We are presently working on a project looking into submarine landslides as indicators of past seismic activity. While the margin offshore Shikoku has very few landslides that are large enough to generate a damaging tsunami, it is possible that large earthquakes could have generated smaller landslides, and the deposits from these landslides could be used to date the frequency and possibly magnitude of past earthquakes.
Traditional seismology must be paired with paleotsunami work as well as the submarine geomorphology described above to constrain the hazard. When it comes to an earthquake and tsunami that could affect a highly exposed coastline such as this, as many lines of evidence as possible must be marshaled to constrain it’s potential for destruction.
In the wake of the Fukushima-Daiichi nuclear accident that followed last year’s Japanese tsunami, the US Defense Advanced Research Planning Agency (DARPA) is hosting a competition to create robots to go into disaster situations that aren’t safe for humans.
I cannot help but wonder- How many people have died worldwide due to all things nuclear, accidents or otherwise? Three Mile Island, Chernobyl, Fukushima? Nevada and Bikini Atoll? Hiroshima and Nagasaki?
The strange happenings in Clintonville, Wisconsin certainly need a transdisciplinary approach to solving the mystery of the very large “BOOMS!” that people have been hearing at night.
Last night, I had the pleasure of watching a very moving movie about the 2011 Tohoku-Oki Tsunami in Japan- The Tsunami and The Cherry Blossom.
The video showing at Vassar College was sponsored by React to Film’s Campus Action Network with the aim of sparking dialog on campus around an important social issue.
While I am not entirely sure what the social issue was that students are meant to mobilize around after viewing this poignant film, it did spark a discussion about the responsibility of Science to inform the public of potential hazards. We talked about how geologists did discover a precedent for a tsunami of this magnitude in the 869 Jogan tsunami, and that they did inform TEPCO of the potential of a tsunami that could overwhelm their impressive defenses. What it came down to was a simple cost benefit analysis based on the comfort level of risk exposure of those in power to make decisions.
Remember, Port-au-Prince has been destroyed three times in its relatively short history, New Orleans has been hit by major hurricanes numerous times since its founding. And it will happen again. It could happen this year.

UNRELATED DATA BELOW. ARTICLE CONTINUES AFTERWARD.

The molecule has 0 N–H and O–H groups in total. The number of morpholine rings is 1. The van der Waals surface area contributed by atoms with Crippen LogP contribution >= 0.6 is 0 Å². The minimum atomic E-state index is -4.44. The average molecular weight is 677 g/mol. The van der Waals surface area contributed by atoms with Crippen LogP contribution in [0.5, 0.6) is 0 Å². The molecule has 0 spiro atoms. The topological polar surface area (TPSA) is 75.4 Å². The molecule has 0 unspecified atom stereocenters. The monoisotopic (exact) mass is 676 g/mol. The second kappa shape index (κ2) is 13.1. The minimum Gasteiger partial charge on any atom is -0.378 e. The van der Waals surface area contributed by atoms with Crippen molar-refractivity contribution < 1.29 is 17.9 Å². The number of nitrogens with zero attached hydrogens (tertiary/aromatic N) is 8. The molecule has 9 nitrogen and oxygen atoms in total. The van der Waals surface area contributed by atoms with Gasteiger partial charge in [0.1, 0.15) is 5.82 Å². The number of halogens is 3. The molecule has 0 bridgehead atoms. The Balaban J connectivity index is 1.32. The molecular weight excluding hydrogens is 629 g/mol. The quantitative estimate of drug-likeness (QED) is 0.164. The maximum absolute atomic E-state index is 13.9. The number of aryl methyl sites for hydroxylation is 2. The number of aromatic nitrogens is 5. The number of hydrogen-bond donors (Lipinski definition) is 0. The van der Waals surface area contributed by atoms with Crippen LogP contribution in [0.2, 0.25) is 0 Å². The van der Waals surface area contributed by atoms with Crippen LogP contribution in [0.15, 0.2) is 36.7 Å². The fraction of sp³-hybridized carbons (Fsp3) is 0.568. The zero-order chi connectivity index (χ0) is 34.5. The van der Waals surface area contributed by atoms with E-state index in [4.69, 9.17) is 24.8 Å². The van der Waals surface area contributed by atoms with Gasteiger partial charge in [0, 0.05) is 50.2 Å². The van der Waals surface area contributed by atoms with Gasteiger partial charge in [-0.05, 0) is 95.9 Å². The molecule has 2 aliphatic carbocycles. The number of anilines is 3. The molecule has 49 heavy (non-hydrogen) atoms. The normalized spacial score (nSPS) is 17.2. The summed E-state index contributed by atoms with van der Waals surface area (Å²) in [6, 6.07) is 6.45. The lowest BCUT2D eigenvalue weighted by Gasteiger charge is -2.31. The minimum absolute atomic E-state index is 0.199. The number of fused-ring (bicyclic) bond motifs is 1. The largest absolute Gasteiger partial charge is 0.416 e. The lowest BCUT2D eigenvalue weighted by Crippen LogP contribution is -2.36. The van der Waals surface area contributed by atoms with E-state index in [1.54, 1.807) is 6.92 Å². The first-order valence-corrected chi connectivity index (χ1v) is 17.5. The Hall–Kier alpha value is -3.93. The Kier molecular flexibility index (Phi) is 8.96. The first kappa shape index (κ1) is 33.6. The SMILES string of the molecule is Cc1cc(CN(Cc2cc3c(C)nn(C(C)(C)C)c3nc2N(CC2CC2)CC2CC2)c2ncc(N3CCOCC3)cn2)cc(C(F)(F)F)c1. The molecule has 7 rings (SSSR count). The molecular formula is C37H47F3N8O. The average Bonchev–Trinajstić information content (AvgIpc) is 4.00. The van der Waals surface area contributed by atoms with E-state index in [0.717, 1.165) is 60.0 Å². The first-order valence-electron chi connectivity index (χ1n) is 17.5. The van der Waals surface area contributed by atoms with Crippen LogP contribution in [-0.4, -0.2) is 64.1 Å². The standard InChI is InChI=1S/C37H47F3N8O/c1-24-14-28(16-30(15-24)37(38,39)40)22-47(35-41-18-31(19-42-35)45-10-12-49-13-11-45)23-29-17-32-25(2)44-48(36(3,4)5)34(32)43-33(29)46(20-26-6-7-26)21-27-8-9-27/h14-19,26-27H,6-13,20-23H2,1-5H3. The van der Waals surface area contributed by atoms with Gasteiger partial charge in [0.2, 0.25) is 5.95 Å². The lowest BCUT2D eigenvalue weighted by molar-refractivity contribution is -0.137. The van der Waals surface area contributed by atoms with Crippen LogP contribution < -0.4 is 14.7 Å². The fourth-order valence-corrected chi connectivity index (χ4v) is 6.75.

So, the question for discussion that I would like to pose is, “What are you/we/they going to do about it?”
When to abandon an exposed location is one of the issues that is of primary concern to anyone dealing with Disaster Risk Reduction.
Hurricane Katrina was paramount in highlighting an ‘at risk’ location that the traditional DRR measures would only end up making matters worse. Building stronger and larger levees might offer better short-term protection, but the cost of maintenance of this infrastructure might be better spent on education or poverty reduction. Furthermore, if and when these new and improved levees are overtopped, flooding will be worse in the floodplains (FLOODplains!) that were robbed of the regenerating sediment that is necessary for their survival.
So, Harrisburg, Illinois has had a hard time of it. Floods, ice storms and now tornadoes.
Maybe you don’t have a choice. The economy hasn’t done any good in Harrisburg for years, and people may just not have the resources to just pick up and leave.
And maybe you don’t want to. Home means different things to different people. We make cost-benefit analyses every day based on what data we have available. Do I bring an umbrella to work today? Should I repair the roof or send my kids to college? Or, as a friend once told me, do I go to the hospital because I fear I have an infectious disease and risk getting deported?
These questions must be answered with knowledge of the best information available. It is our job as scientists to get this information out in a timely and accessible way to as many people as possible. And no, this doesn’t mean a Science or Nature paper.